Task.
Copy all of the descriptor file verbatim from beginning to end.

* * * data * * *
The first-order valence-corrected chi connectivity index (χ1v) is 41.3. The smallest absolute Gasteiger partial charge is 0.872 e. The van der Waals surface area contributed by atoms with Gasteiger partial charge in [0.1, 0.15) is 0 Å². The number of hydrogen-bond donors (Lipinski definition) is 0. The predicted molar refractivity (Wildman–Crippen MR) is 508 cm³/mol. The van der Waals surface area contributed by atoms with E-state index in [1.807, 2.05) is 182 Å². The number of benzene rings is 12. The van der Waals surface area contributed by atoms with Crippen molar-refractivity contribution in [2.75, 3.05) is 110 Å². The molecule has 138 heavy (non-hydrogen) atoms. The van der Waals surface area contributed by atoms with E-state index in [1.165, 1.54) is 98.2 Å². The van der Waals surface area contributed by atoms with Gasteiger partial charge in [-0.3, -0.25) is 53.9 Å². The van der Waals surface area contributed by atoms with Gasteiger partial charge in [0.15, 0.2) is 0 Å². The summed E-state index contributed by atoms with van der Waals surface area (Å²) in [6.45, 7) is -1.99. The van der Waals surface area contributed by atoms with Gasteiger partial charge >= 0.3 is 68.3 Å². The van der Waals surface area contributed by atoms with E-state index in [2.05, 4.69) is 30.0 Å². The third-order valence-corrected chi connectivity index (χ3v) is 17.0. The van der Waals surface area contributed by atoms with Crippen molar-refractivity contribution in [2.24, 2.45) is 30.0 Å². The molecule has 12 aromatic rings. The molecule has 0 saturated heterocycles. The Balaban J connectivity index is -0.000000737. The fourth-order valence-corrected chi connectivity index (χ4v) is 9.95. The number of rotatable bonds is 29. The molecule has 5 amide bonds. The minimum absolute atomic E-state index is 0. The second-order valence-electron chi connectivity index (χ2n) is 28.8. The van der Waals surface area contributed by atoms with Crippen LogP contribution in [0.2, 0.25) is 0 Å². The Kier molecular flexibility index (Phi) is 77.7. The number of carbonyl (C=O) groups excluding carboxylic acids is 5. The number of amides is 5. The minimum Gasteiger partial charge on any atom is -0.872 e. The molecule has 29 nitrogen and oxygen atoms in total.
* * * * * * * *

The first-order valence-corrected chi connectivity index (χ1v) is 41.3. The smallest absolute Gasteiger partial charge is 0.872 e. The van der Waals surface area contributed by atoms with Gasteiger partial charge in [0.1, 0.15) is 0 Å². The number of hydrogen-bond donors (Lipinski definition) is 0. The predicted molar refractivity (Wildman–Crippen MR) is 508 cm³/mol. The van der Waals surface area contributed by atoms with E-state index in [1.807, 2.05) is 182 Å². The number of benzene rings is 12. The van der Waals surface area contributed by atoms with Crippen molar-refractivity contribution in [2.75, 3.05) is 110 Å². The molecule has 138 heavy (non-hydrogen) atoms. The van der Waals surface area contributed by atoms with E-state index in [1.165, 1.54) is 98.2 Å². The van der Waals surface area contributed by atoms with Gasteiger partial charge in [-0.3, -0.25) is 53.9 Å². The van der Waals surface area contributed by atoms with Gasteiger partial charge in [0.15, 0.2) is 0 Å². The summed E-state index contributed by atoms with van der Waals surface area (Å²) in [6.45, 7) is -1.99. The van der Waals surface area contributed by atoms with Gasteiger partial charge >= 0.3 is 68.3 Å². The van der Waals surface area contributed by atoms with E-state index in [2.05, 4.69) is 30.0 Å². The third-order valence-corrected chi connectivity index (χ3v) is 17.0. The van der Waals surface area contributed by atoms with Crippen molar-refractivity contribution in [2.24, 2.45) is 30.0 Å². The molecule has 12 aromatic rings. The molecule has 0 saturated heterocycles. The Balaban J connectivity index is -0.000000737. The fourth-order valence-corrected chi connectivity index (χ4v) is 9.95. The number of rotatable bonds is 29. The molecule has 5 amide bonds. The minimum absolute atomic E-state index is 0. The second-order valence-electron chi connectivity index (χ2n) is 28.8. The van der Waals surface area contributed by atoms with Crippen LogP contribution in [0.2, 0.25) is 0 Å². The Kier molecular flexibility index (Phi) is 77.7. The number of carbonyl (C=O) groups excluding carboxylic acids is 5. The number of amides is 5. The minimum Gasteiger partial charge on any atom is -0.872 e. The molecule has 29 nitrogen and oxygen atoms in total.